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Published on February 9th, 2015 | by James Ayre


1st Utility-Scale Solar Energy Project In East Africa Now Online — Rwanda’s Total Grid Capacity Surges 6%

February 9th, 2015 by  

The first utility-scale solar energy project in the whole of East Africa — Gigawatt Global’s 8.5 megawatt (MW) solar project at the Agahozo-Shalom Youth Village — is now online.

The completion of the project boosted Rwanda’s total electric grid capacity by ~6%. The project represents the first instance of a utility-scale project reaching financial closure and coming online under the Africa Clean Energy Finance program.

Gigawatt Global Rwanda

The $23.7 million solar energy project was officially brought online at a ceremony on February 5th. The ceremony was attended by important public figures, such as Rwanda’s Minister of Infrastructure, Hon. James Musoni, and the Chief of Staff of the US Government’s Overseas Private Investment Corporation, John Morton, amongst others.

“Top quality developers like Gigawatt Global are the keys to success for President Obama’s Power Africa Initiative,” stated Elizabeth Littlefield, President and CEO of OPIC. “After OPIC provided critical early-stage support through the ACEF program, Gigawatt smoothly and swiftly brought the project online to give Rwanda enough grid-connected power to supply 15,000 homes. Gigawatt Global in Rwanda is a clear demonstration that solar will be a key part of Africa’senergy solution.”

The managing director and co-founder of Gigawatt Global, Chaim Motzen, stated: “Our project proves the viability of financing and building large-scale solar fields in sub-Saharan Africa, and we hope that this solar field serves as a catalyst for many more sustainable energy projects in the region. The speed with which this project was completed is a tribute to the strength of the Rwandan government’s institutions and their laser-focus on increasing Rwanda’s generation capacity as well as to the nimbleness of our team and partners which spanned eight countries.”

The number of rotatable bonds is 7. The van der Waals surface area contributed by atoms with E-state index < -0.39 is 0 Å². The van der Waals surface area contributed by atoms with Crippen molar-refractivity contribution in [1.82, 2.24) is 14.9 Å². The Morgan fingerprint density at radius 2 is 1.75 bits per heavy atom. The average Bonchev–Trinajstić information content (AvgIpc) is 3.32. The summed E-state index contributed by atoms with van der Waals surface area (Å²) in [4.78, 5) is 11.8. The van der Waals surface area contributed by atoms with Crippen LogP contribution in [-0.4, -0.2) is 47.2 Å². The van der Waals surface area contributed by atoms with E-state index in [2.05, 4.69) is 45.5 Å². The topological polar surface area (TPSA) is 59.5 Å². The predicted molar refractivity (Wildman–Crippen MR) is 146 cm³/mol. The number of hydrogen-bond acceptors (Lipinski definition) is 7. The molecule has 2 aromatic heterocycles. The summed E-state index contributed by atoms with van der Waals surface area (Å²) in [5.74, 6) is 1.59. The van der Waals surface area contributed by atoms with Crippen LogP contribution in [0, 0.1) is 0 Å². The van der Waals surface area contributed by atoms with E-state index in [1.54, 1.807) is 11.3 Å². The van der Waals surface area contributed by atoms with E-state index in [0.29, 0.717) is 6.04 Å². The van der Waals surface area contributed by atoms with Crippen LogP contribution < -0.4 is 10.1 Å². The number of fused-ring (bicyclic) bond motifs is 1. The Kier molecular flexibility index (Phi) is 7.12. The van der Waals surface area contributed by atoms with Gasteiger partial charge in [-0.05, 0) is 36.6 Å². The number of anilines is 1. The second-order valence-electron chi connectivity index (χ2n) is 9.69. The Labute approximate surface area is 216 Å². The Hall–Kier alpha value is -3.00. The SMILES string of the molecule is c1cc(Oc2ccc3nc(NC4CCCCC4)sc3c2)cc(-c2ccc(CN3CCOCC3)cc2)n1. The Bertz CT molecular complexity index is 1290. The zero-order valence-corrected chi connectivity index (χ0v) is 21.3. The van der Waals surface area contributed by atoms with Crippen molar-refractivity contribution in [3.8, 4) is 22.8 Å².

As mentioned before, this project was constructed on land owned by the Agahozo-Shalom Youth Village — which was put together to support some of Rwanda’s “most vulnerable children orphaned before and after the Rwandan genocide.”

The agreement between Gigawatt Global and the Village is that the leasing fees provided by the project will be used to pay for some of the Village’s expenses. Gigawatt Global will also reportedly be providing solar energy technology training to some of the students at the Liquidnet High School on the grounds of the Village.

Image Credit: Gigawatt Global 


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About the Author

James Ayre's background is predominantly in geopolitics and history, but he has an obsessive interest in pretty much everything. After an early life spent in the Imperial Free City of Dortmund, James followed the river Ruhr to Cofbuokheim, where he attended the University of Astnide. And where he also briefly considered entering the coal mining business. He currently writes for a living, on a broad variety of subjects, ranging from science, to politics, to military history, to renewable energy.

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